MG Pop music has always been filled with mature images. “I used to be cruel to my woman, I beat her and kept her apart from the things that she loved” is Beatles in the summer of love. Its A Girl is all joy but also silly/sexy. I think we are completely accessible even though we’re a little offbeat. Kids like our goofy energy and adults like well written lyrics.

OT Throughout your career you’ve moved from band to band. Did each fulfill a specific function?
MG I was in Maestro Subgum and the Whole for ten years. A lot of folks loved that band and some were deeply moved. The Whole is every emotion all side by side. There is a tremendous freedom in that approach but it can be overwhelming. After that I tried to focus each album around an emotional or lyrical concept and find the people who could best embody the idea.

OT In the 90’s you worked at This American Life. Any stories you’d like to share?
MG For three years I answered the hotline and made all the cassette tapes people ordered. Ira Glass is a first rate artist who stays true to his vision and he was a super nice boss. People have no idea how hard he works. Every week people would tell me how the show had made them cry or laugh so hard they had to pull off the road for an hour to listen. Ira works in a big city but the show was getting to people on the road in the middle of nowhere.

OT What was it like to run the Old Town School of Folk Music café?
MG It was like feeding my family times 200. I knew everybody’s favorite foods and allergies and I tried to make everyone feel loved. Sometimes with food. Sometimes by listening or telling a joke. It is where I met both Jason and Lindsay. They are both fabulous teachers there. They spend their days engaging young people in discovering the joy of music. It is a wonderful, open community of people who love music.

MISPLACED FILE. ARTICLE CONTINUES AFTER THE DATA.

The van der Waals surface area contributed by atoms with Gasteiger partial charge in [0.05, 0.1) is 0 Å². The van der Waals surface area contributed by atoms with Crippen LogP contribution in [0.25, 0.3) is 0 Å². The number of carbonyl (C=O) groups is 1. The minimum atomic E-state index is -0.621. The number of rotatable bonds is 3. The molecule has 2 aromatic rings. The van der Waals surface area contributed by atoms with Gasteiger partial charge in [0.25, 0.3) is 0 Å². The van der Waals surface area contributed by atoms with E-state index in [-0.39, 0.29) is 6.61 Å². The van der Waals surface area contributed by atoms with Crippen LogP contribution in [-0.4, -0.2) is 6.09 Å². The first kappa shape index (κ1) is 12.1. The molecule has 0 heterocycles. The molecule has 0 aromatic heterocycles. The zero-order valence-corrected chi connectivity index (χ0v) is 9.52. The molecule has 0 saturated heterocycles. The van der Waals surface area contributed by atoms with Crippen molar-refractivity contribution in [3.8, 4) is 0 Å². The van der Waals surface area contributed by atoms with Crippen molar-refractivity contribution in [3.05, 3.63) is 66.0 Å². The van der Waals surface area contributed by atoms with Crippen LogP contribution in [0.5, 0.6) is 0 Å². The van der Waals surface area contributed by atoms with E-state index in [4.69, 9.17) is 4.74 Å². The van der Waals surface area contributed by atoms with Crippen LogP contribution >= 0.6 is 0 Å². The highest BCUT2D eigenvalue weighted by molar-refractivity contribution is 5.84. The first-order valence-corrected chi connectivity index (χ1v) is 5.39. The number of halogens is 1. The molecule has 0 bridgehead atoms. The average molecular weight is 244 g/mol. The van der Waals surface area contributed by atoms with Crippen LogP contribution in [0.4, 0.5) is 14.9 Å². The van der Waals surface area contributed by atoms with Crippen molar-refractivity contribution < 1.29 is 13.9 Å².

OT You quit music between 2004 and 2008. What brought you back?
MG I was not writing new material. I had plenty of older stuff I could have just kept playing but I felt it was more real to just not do anything at all. In 2008 the stuff that became Its A Girl just popped into my head. It was too happy to dismiss. Not defining myself as an artist for 4 years had turned me into a different person. The joy of rehearsing and arranging with Jason, Lindsay and Elizabeth was the most productive and easygoing process of my career.

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A writer with an MFA in Creative Writing from The School of the Art Institute of Chicago, Sarah Terez Rosenblum freelances for a number of web sites and print publications. Her debut novel, “Herself When She’s Missing,” (Soft Skull press) is available for pre-order here. She is also a figure model, Spinning instructor and teacher at Chicago’s StoryStudio. Inevitably one day she will find herself lecturing naked on a spinning bike. She’s kind of looking forward to it actually.